Micro-Mesh Information Page

by Scott Truesdell

August 16, 2015


Micro-Mesh Cushioned Abrasives are an indispensable part of my craft tool set. Micro-Mesh is like sandpaper but it is much more precise and the grits are much finer. It is more expensive than sandpaper but a typical small 3″ x 4″ piece will last longer then 4 equivalent full-size sandpaper sheets. The cut is a lot more uniform and much less to gouge the surface. For example, I typically use a single 3x4 piece for several months before the grit becomes no longer useful.

You can stop anywhere along the numbered sequence of grits to arrive at any level of gloss from a dull satin to a high gloss.

Micro-Mesh Family of Products


This is what most hobbyists will use. This is what I use on wood, plastic, fiberglass, putty, primer, lacquer, polyurethane, etc.


Solid Surface Applications. Aluminum Oxide grits suitable for polishing aluminum. You also can use regular for polishing aluminum but it gets dirty and more-or-less ruins it for the other materials you would use regular for.


Metal Finishing Application. For other metals and hard materials. This is recommended for very hard hardwoods though I use regular with no issues.


Diamond Grit. For heat-treated steel, ceramics, granite, marble, and other very hard materials.


Many hobby stores including scale model shops, woodcraft shops, etc., carry what I would term “starter” packs which include 8 or 9 grits of 3x4″ pieces plus a firm foam rubber block. The cost of these kits ranges from $20-$30 and if you are just starting out with Micro-Mesh, it's a good way to evaluate the product.

After you have determined that you want to use these on virtually every project, you can order 12″x12″ sheets directly from Micro-Surface and cut them into your own 3x4″ pieces. This will save you right around 50%, plus you will never run out in the middle of a project.

Tips and Techniques

As you work your way through to the finer grits two things happen:

  1. You will use each finer grit for shorter amounts of time. Most of your time is spent blocking the work with courser grits. Each subsequent grit is then used merely to erase the sanding scratches from its predecessor.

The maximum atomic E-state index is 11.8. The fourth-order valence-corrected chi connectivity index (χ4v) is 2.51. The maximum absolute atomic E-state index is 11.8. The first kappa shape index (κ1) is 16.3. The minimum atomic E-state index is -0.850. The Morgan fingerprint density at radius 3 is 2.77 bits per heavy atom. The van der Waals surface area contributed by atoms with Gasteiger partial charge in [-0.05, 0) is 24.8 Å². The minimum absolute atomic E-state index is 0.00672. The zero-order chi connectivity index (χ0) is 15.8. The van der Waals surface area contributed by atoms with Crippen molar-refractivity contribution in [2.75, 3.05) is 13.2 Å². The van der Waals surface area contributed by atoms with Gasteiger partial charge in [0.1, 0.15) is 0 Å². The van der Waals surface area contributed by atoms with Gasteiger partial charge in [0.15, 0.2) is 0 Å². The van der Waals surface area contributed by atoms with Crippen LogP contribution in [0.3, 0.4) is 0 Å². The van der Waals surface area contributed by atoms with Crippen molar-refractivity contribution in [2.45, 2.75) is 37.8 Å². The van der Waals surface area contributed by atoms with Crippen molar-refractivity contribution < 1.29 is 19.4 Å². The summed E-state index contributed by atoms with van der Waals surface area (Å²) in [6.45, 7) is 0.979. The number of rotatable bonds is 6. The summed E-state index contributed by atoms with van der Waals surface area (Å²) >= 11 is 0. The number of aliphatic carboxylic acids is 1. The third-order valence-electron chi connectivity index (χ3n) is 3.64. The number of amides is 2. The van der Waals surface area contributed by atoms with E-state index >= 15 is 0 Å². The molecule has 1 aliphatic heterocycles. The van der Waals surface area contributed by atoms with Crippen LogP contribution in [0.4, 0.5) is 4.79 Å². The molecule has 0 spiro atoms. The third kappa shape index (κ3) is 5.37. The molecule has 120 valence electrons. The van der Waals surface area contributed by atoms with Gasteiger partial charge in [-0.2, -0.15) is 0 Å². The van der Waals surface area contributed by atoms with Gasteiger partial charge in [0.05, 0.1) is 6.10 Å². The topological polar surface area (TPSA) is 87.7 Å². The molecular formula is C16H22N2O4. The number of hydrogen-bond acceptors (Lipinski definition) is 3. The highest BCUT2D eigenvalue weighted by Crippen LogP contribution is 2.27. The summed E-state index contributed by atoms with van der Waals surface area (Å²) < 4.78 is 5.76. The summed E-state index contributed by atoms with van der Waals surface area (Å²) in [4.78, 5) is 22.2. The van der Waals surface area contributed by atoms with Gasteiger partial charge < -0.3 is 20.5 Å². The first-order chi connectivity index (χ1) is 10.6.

2. Each successively finer grit will load up faster than the previous grit. You will spend much more time cleaning the Micro-Mesh at finer grits.

This dictates how much of each grit I buy. I buy twice as much 1500 and 1800 as the other grits.

Keep the abrasive clean. If the abrasive gets loaded up with sanding scurf, it can burn your work or gouge it. I believe I spend at least an equal amount of time (or more) keeping my abrasives clean as I do actual sanding. Sometimes just patting the Micro-Mesh against your palm is enough. I keep a scrap of denim purchased from a fabric store to rub the abrasive against; the denim has just enough tooth to clean the grit quite well. I used to just use my shop apron, but I got tired of buying new aprons when I sanded through them...

Use your ears. You can hear when the abrasive gets contaminated. The pitch will change. Stop sanding immediately and clean your abrasive. Continuing to sand after you hear the grit start to gouge will cause you much much more work down the road.

Use it wet if it won't cause trouble with your material. It will help keep the abrasive from loading up with scurf which is the leading cause of poor results.

Keep your work clean. At the same time you are cleaning your abrasive, clean your work. A simple wipe with a clean rag it good. I like to use my bare hands or even forearm as the slight amount of moisture and oil helps pull off scurf from the work. If you can feel anything on your surface — any micro grit or dust at all— this is the stuff that will gouge your work. Clean it.

One more time: clean.